Silver nanoparticle

From Wikipedia, the free encyclopedia
  (Redirected from Silver nanoparticles)
Jump to: navigation, search

Silver nanoparticles are nanoparticles of silver of between 1 nm and 100 nm in size.[1] While frequently described as being 'silver' some are composed of a large percentage of silver oxide due to their large ratio of surface-to-bulk silver atoms. Numerous shapes of nanoparticles can be constructed depending on the application at hand. Commonly used are spherical silver nanoparticles but diamond, octagonal and thin sheets are also popular.[1]

Silver nanoparticles may eventually offer treatment of various diseases[medical citation needed]. Their extremely large surface area permits the coordination of a vast number of ligands. The properties of silver nanoparticles applicable to human treatments are under investigation in laboratory and animal studies, assessing potential efficacy, toxicity, and costs.


Silver nanoparticles can be synthesized by several methods. They can be divided into three broad categories: ion implantation, wet chemistry, or physical vapor deposition.[2]

Ion implantation[edit]

Ion implantation has been used to create silver nanoparticles embedded in glass, polyurethane, silicone, polyethylene, and polymethylmethacrylate.The particles grow in the substrate with the bombardment of ions. The existence of nanoparticles is proven with optical absorbance, though the exact nature of the particles created with this method is not known.[3]

Wet chemistry[edit]

Wet chemical methods for creating silver nanoparticles typically involve the reduction of a silver salt such as silver nitrate with a reducing agent like sodium borohydride in the presence of colloidal stabilizer. Sodium borohydride has been used with polyvinyl alcohol, poly(vinylpyrrolidone), bovine serum albumin (BSA), citrate and cellulose as stabilizing agents. In the case of BSA, the sulfur-, oxygen- and nitrogen-bearing groups mitigate the high surface energy of the nanoparticles during the reduction. The hydroxyl groups on the cellulose are reported to help stabilize the particles. Polydopamine-coated magnetic-bacterial cellulose contains multifunctional groups, which acts as a reducing agent for in situ preparation of reusable antibacterial Ag-nanocomposites.[4] Citrate and cellulose have been used to create silver nanoparticles independent of a reducing agent as well. An additional novel wet chemistry method used to create silver nanoparticles took advantage of D-glucose as a reducing sugar and a starch as the stabilizer and also cellulose molecular chain is applied to employ the reducing and stabilizing features of cellulose to synthesize nano silver.[5] A one-pot synthesis of crystalline silver nanoparticles was recently reported.[6] A green sonochemical synthesis route for silver nanoparticles was developed using κ-carrageenan.[7]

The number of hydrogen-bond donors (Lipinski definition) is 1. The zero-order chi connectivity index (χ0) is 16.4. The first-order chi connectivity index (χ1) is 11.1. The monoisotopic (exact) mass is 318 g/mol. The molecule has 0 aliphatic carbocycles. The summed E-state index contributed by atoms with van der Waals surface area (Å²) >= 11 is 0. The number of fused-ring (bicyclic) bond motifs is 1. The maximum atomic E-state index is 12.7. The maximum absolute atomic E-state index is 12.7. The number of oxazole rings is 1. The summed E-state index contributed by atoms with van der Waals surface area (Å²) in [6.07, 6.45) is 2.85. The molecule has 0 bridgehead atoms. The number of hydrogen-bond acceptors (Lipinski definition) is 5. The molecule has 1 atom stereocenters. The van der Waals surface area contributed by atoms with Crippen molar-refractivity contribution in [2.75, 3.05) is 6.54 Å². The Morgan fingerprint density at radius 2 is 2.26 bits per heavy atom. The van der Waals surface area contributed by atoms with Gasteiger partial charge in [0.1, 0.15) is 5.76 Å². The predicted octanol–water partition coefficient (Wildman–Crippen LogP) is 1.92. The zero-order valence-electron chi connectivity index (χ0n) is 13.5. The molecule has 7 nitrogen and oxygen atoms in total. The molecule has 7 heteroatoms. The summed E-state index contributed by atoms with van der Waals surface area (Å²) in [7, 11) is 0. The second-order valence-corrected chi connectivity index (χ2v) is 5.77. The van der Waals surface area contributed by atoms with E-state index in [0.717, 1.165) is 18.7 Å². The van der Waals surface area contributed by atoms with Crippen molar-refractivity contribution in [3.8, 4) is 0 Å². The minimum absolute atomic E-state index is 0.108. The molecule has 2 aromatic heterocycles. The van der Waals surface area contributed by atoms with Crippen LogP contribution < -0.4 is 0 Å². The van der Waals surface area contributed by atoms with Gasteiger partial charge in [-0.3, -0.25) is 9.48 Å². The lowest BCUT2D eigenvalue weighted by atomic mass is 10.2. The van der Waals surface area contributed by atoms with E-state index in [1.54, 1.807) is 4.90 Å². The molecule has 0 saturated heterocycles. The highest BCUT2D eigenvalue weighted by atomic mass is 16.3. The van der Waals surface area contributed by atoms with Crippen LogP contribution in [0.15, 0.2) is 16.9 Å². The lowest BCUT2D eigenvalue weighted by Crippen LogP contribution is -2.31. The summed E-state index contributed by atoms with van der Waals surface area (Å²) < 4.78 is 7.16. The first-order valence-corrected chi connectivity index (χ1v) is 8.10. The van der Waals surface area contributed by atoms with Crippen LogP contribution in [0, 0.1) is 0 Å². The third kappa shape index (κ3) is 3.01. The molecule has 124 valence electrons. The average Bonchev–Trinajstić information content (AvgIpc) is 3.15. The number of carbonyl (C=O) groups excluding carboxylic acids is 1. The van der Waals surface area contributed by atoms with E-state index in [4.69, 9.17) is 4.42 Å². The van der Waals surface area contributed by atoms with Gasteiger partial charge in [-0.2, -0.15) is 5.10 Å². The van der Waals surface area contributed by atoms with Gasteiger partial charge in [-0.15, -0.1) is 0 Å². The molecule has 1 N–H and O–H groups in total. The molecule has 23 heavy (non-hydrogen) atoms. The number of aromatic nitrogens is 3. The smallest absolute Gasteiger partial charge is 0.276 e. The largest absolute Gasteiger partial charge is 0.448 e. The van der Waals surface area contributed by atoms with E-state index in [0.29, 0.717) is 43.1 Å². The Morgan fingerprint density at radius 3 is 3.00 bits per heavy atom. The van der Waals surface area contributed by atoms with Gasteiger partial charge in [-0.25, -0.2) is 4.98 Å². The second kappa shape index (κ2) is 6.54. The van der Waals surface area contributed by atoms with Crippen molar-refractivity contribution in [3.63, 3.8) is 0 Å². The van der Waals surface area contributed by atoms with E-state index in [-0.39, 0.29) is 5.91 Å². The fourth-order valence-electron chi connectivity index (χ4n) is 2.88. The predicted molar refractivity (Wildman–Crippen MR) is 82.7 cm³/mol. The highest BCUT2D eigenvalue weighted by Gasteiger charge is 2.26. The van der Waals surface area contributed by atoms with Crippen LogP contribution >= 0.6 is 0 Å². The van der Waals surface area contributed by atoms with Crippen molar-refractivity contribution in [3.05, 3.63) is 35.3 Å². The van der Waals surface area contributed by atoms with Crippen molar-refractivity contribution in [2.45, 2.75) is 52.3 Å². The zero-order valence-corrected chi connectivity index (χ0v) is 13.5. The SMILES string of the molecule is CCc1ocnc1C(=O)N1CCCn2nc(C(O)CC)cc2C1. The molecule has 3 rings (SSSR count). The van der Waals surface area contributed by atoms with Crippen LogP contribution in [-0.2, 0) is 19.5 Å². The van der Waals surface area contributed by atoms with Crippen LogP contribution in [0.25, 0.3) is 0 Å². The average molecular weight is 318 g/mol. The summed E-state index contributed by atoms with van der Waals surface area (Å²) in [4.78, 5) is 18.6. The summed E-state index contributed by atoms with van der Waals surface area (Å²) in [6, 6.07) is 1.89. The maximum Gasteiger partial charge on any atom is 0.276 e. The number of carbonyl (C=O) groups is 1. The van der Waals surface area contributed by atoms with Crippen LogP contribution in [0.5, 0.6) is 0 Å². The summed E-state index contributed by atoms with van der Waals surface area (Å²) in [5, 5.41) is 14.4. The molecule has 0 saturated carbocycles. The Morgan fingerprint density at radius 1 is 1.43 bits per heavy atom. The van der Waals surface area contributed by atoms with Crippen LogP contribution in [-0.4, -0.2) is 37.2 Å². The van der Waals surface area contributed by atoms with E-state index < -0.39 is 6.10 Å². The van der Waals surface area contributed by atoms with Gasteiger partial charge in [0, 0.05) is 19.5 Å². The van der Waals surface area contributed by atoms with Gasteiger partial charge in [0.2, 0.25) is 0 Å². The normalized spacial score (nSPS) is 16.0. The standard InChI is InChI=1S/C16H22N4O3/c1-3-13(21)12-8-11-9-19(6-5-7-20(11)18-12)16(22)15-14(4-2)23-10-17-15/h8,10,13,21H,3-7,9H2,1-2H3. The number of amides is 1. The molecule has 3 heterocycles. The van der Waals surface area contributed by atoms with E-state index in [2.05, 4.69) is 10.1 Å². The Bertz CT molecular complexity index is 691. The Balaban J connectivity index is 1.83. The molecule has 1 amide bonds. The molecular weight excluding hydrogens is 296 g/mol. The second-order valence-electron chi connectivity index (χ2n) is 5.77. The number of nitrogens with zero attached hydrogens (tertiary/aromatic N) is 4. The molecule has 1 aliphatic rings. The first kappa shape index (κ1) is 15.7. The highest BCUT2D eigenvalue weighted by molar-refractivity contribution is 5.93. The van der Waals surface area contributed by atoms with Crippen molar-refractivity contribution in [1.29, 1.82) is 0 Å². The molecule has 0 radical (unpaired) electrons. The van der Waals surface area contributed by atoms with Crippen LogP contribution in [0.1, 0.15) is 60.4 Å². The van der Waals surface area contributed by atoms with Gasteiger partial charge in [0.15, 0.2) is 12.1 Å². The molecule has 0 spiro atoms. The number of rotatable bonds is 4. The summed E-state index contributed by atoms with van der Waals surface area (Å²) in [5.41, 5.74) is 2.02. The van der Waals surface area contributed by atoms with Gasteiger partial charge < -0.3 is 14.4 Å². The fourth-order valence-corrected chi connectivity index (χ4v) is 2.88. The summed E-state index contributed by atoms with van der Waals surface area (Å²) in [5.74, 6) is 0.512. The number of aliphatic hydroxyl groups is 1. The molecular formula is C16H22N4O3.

Coating with silica[edit]

General procedure for coating colloid particles in silica. First PVP is absorbed onto the colloidal surface. These particles are put into an solution of ammonia in ethanol. the particle then begins to grow by addition of Si(OET4).

In this method, polyvinylpyrrolidone (PVP) is dissolved in water by sonication and mixed with silver colloid particles.[1] Active stirring ensures the PVP has adsorbed to the nanoparticle surface.[1] Centrifuging separates the PVP coated nanoparticles which are then transferred to a solution of ethanol to be centrifuged further and placed in a solution of ammonia, ethanol and Si(OEt4) (TES).[1] Stirring for twelve hours results in the silica shell being formed consisting of a surrounding layer of silicon oxide with an ether linkage available to add functionality.[1] Varying the amount of TES allows for different thicknesses of shells formed.[1] This technique is popular due to the ability to add a variety of functionality to the exposed silica surface.

Biogenic synthesis[edit]

The biological synthesis of nanoparticles has provided a means for improved techniques and methods in the medicinal field. Biogenic methods can be used to make nanoparticles of different chemical compositions, sizes, and shapes without the use of toxic ingredients as used currently in synthetic protocols. In addition, precise control over shape and size is vital during nanoparticle synthesis since the NPs therapeutic properties are intimately dependent on such factors.[8] Hence, the primary focus of research in biogenic synthesis is in developing methods that consistently reproduce NPs with precise properties.[9][10]

Plant derived[edit]

A general representation of the synthesis and applications of biogenically synthesized silver nanoparticles using plant extract.